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Hello All, Some Help Please?

Guest healthyliving

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Guest healthyliving

Hi all,


Glad to be here. I'm a graduate student finishing up my Masters. I will be done in May, starting work in early July.


Based on my circumstances (dog allergies [fine with greyhounds]!, full time job coming up, and the free time between May and July), I think that it would be the perfect time to adopt my greyhound before I go off to work. This would afford me the time to get to know him/her.


My question is mainly, what do you think? Should I wait until I begin working to truly understand the demands of this post-graduate job (likely working 8-5, 9-6 and unable to come home midday)? I'd spend mornings/nights/weekends with the dog.


If I do wait, I won't have another large amount of time off for about a year (3 day weekends and national holidays are likely it).


I've done more research about greyhounds than is likely normal so I just wanted your expert opinions on my situation!


By the way, I will be living in a 2BR good sized apartment with a roommate/friend who is okay with dogs. Thank you all in advance!!!

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Welcome to GT! :)


The extra time can be very helpful for a new transition, but many people adopt at the beginning of a 3-day weekend. Either way, it's extremely important to begin very brief periods of alone training within the first 2-3 days (only brief minutes away, but practicing many times each day). It can be difficult to build up too fast before a full work week.


Initially, I recommend business outings every 2 hours on Day one (during daytime hours), stretching it to 2.5 to 3 hours on Day two. Each day thereafter usually becomes easier (unless the dog has medical or transition issues requiring more frequent outings).


The most important thing to consider is your dog will likely need a mid-day potty break (by someone), especially a new arrival. Our group recommends business outings about every 4-6 hours during the days. Some dogs who are well adjusted and have lived in their home for a long time can last longer; however, most dogs should not be forced to wait an entire work day before being able to eliminate. Daytime hours are not the same as overnight hours. Many Greyhounds (especially older hounds) sleep a lot, but they awaken much more often during the daytime. It really depends on the dog. Your adoption group should be able to find you an appropriate match for your living situation.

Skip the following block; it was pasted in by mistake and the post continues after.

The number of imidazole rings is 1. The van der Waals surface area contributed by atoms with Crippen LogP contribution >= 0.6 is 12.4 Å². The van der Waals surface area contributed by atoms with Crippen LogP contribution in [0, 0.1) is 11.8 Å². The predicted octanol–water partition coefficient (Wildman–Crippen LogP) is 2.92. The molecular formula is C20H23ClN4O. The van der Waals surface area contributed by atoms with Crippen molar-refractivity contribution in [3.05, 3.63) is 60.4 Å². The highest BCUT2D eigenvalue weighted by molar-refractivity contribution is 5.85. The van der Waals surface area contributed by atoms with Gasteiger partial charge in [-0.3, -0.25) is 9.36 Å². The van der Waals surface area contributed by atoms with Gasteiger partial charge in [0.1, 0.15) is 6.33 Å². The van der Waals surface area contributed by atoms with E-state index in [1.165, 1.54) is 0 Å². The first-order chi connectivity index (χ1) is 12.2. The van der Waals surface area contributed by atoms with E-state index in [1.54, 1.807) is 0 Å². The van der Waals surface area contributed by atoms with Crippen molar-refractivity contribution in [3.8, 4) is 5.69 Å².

I'm sure others will chime in with their thoughts too. Welcome to the wonderful world of Greyholunds! :)

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We adopted our hound in a similar situation about this time two years ago - I was finishing my Ph.D. and was starting work in June. I think our guy would have been just fine with adjusting over a long weekend, but having several months worked out very well to get Marvin adjusted to spending his days during the work week at home alone. When I first started working full-time, either my fiancé or I did come home at lunch for the first couple of weeks to take him out and check on him. Over a couple of months after adoping Marvin, and in talking with our adoption group, we helped Marvin build up to "holding it" all day with no trouble. Now, we can take him out midday, but that't no guarantee he'll do everything you want him to, since his schedule says, "I go out and do both right after breakfast and then right after/before dinner". Congratulations on finishing school, and also on deciding to adopt a greyhound!